Self-sufficient, smart, daring, brave and bold--would you be okay if these were the adjectives that described your daughter?
Do you want to teach her how to overcome trials and tribulations, and that she can be triumphant over big AND small obstacles?
Then why do Princesses get so much flack?
Recently I've read a few posts that have just made my skin crawl with their animosity towards Disney, or the word "princess" in general. I am an Eighties Babe and I remember well the sing-along-songs like, "Tale as Old as Time...." that I hummed, all the while I was playing tractors and getting muddy with my older brother. I played dress-up for hours and there is a home video of me at two-years old exclaiming, "I'm GARGEOUS!" Should my parents have panicked that their toddler displayed some self-confidence, that I felt 'pretty' in pink tutus or high heeled shoes? I watched Beauty and the Beast on repeat. I found strength in Belle's free-thinking character, her bravery that was nothing short of admirable, her courage that ultimately restored the Beast's kingdom. I loved Disney princesses and WARNING: I still turned out okay.
Last Saturday we had morning cartoons on. I was cleaning up dishes and the kids were quietly playing with toys on the living room floor. The TV volume was turned down low, but suddenly I heard upbeat music bursting from the speakers. I tiptoed to where they stood; my son and daughter were swaying back and forth and exclaimed, "Ooohhhh I like this one!" Before my eyes played a collection of Disney Princess movies, and the narrator saying: "For every girl who dreams BIG, there's a Princess out there..." Across the screen rolled Rapunzel from Tangled and a young girl climbing a rope, Merida from Brave and a young girl shooting a bow and arrow, along with many other real-life Princess comparisons. The Script's "You Can Be the Greatest" playing in the background made me tear up as I watched not only my daughter, but my SON dance to the promise: "Be believers, be leaders, be astronauts, be champions..."
It ended and my toddlers clapped. My son went back to his Lego tower and my daughter continued to twirl around: "Dream big, Princess," I laughed. A Princess isn't weak! She doesn't have to be a damsel in distress. She isn't flighty or stupid. The word doesn't have to be stereotyped with pink fluff and someone who stares at herself in a mirror all day long. It may have been a while since you've watched any Princess movies, maybe you haven't seen any of them at all. Here's a refresher:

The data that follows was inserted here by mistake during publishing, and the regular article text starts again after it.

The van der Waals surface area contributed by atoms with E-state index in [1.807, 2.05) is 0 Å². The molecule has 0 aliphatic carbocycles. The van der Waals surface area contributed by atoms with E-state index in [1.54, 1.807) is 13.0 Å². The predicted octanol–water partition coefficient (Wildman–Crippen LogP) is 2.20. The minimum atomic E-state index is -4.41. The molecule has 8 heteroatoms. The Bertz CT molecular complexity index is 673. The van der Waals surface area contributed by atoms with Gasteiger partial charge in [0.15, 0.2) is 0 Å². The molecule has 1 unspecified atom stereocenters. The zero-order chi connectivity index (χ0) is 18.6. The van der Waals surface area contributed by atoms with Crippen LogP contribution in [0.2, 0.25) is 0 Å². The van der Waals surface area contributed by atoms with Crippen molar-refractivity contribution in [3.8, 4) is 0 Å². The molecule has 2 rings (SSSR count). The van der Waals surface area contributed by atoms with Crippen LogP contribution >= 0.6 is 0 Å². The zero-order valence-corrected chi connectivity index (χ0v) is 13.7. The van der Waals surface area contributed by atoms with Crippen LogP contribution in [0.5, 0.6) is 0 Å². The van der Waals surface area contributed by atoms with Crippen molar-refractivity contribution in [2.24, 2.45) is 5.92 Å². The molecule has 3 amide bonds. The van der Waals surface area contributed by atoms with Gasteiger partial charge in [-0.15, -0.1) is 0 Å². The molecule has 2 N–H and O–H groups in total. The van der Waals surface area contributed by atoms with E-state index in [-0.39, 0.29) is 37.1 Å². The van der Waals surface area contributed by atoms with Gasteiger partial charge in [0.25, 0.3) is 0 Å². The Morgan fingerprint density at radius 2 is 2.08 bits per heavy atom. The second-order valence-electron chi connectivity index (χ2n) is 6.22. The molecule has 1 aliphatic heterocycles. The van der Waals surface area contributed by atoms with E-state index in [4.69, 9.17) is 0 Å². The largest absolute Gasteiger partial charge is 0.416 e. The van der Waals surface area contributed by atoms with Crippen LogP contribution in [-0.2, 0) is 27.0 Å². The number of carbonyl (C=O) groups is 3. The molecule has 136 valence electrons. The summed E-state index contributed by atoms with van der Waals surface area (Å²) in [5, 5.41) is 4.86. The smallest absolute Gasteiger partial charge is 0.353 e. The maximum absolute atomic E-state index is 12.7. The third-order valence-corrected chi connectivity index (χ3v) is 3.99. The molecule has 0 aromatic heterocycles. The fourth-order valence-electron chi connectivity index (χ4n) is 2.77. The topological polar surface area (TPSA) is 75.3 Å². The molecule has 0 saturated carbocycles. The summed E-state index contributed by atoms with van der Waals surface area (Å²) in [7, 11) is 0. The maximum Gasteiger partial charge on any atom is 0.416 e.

Cinderella: she was treated like crud by a cruel and unloving stepmother. Her stepsisters were, um.. well, there's a word for girls like that--YET, she maintained a seriously upbeat demeanor and spent her days choosing joy over sorrow.
Belle: you know I love her! She walks through town with her nose in a book and could care less about the fact that she is deemed 'the prettiest girl in town.' She has a love and adoration for her hardworking father, she is smart, witty and displays act after act of courage and bravery. She sacrifices her life to save her dad's and because she never judged a book by its' cover, she was able to fall in love with the man trapped under the Beast's body.
Anna: my new favorite, was born into royalty, but this didn't confine her to shallowness or arrogance. She sets out on a dangerous mission to save her sister and displays nothing but courage. She portrays an optimistic and determined mindset. At first she was desperate to be loved, but as the story continues, she matures and slowly began to understand how the world worked. I think Elsa is probably viewed as the main 'Princess' in this movie but Anna is by far the heroine.
Merida: first, holy awesome hair! But seriously, aside from beautiful, flaming locks, she has mad archery skills and is a headstrong teen with a royal upbringing. She is admired for her willpower, her sense of wild and she is a gal who independently problem solves. The plot does not involve a romantic love interest and while some may disagree, I think Merida is a teenager that twenty-first century girls can learn from.
Reese is a two-year old who excitedly shrieks when she sees a frilly dress. She is obsessed with her light pink, ballerina outfit and will grab it off the hanger in her closet, bring it to us pleading, "Put it on?? Put it on me, PLEASE?!" She sings Rachel Platten's Fight Song on repeat. When I hear her little voice saying, "My power's turned on, starting right now I'll BE strong! I've got my fight songgggggg..." I hear the voice of a child who is being raised to believe she can choose the path ahead of her. She can wear the glass slipper but it doesn't have to define who she is as a woman. She can be quiet or chatty, extroverted or meek. She can climb mountains on weekends or choose a desk job with average hours; heck, she can do both! She can dance or play softball, ride horses or raise pigs. She can love princesses and drive a race car.
Is there any cheesiness in most of the fairy tales we read or watch? Of course! But there is also some strength and dignity. And if these old (and new) favorites have taught me to do anything at all, it was to dream--and that is one attribute I pray never fades away.
To my children, I will be with you every SINGLE step of the way. When you fall, when you rise, when you laugh and when you cry. It'll take you a while to figure out what you've been called to in this life and you'll realize your Mama is still trying to figure it out, even as I age. But I promise-- YOU being YOU is the most beautiful story that will ever be told in the pages of my book.
After you've read this, PLEASE click this link and watch the commercial that I refer to above: Dream Big Princess